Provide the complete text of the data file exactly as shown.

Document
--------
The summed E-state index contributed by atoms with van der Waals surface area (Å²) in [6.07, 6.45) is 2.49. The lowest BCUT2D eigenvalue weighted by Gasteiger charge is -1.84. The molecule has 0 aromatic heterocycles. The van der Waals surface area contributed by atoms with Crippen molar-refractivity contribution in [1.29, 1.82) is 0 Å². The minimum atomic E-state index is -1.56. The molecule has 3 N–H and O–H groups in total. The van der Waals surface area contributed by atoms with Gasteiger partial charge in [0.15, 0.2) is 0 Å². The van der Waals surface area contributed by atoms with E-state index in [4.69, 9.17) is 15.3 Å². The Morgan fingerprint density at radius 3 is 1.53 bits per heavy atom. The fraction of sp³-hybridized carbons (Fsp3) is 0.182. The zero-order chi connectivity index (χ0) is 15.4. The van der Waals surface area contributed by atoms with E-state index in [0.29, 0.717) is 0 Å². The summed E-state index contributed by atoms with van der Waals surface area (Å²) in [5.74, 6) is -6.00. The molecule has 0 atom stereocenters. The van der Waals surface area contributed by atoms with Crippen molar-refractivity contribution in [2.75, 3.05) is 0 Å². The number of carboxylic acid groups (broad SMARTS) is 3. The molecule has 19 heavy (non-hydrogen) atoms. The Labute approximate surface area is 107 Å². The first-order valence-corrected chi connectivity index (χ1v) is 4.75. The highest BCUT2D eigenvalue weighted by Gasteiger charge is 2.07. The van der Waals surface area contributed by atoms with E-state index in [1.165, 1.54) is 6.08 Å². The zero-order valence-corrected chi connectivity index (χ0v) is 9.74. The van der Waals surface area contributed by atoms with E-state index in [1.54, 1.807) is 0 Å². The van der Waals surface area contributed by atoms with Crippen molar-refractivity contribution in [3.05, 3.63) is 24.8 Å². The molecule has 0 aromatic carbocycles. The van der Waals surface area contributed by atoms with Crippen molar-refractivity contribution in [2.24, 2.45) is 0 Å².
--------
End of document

The summed E-state index contributed by atoms with van der Waals surface area (Å²) in [6.07, 6.45) is 2.49. The lowest BCUT2D eigenvalue weighted by Gasteiger charge is -1.84. The molecule has 0 aromatic heterocycles. The van der Waals surface area contributed by atoms with Crippen molar-refractivity contribution in [1.29, 1.82) is 0 Å². The minimum atomic E-state index is -1.56. The molecule has 3 N–H and O–H groups in total. The van der Waals surface area contributed by atoms with Gasteiger partial charge in [0.15, 0.2) is 0 Å². The van der Waals surface area contributed by atoms with E-state index in [4.69, 9.17) is 15.3 Å². The Morgan fingerprint density at radius 3 is 1.53 bits per heavy atom. The fraction of sp³-hybridized carbons (Fsp3) is 0.182. The zero-order chi connectivity index (χ0) is 15.4. The van der Waals surface area contributed by atoms with E-state index in [0.29, 0.717) is 0 Å². The summed E-state index contributed by atoms with van der Waals surface area (Å²) in [5.74, 6) is -6.00. The molecule has 0 atom stereocenters. The van der Waals surface area contributed by atoms with Crippen molar-refractivity contribution in [2.75, 3.05) is 0 Å². The number of carboxylic acid groups (broad SMARTS) is 3. The molecule has 19 heavy (non-hydrogen) atoms. The Labute approximate surface area is 107 Å². The first-order valence-corrected chi connectivity index (χ1v) is 4.75. The highest BCUT2D eigenvalue weighted by Gasteiger charge is 2.07. The van der Waals surface area contributed by atoms with E-state index in [1.165, 1.54) is 6.08 Å². The zero-order valence-corrected chi connectivity index (χ0v) is 9.74. The van der Waals surface area contributed by atoms with E-state index in [1.54, 1.807) is 0 Å². The van der Waals surface area contributed by atoms with Crippen molar-refractivity contribution in [3.05, 3.63) is 24.8 Å². The molecule has 0 aromatic carbocycles. The van der Waals surface area contributed by atoms with Crippen molar-refractivity contribution in [2.24, 2.45) is 0 Å².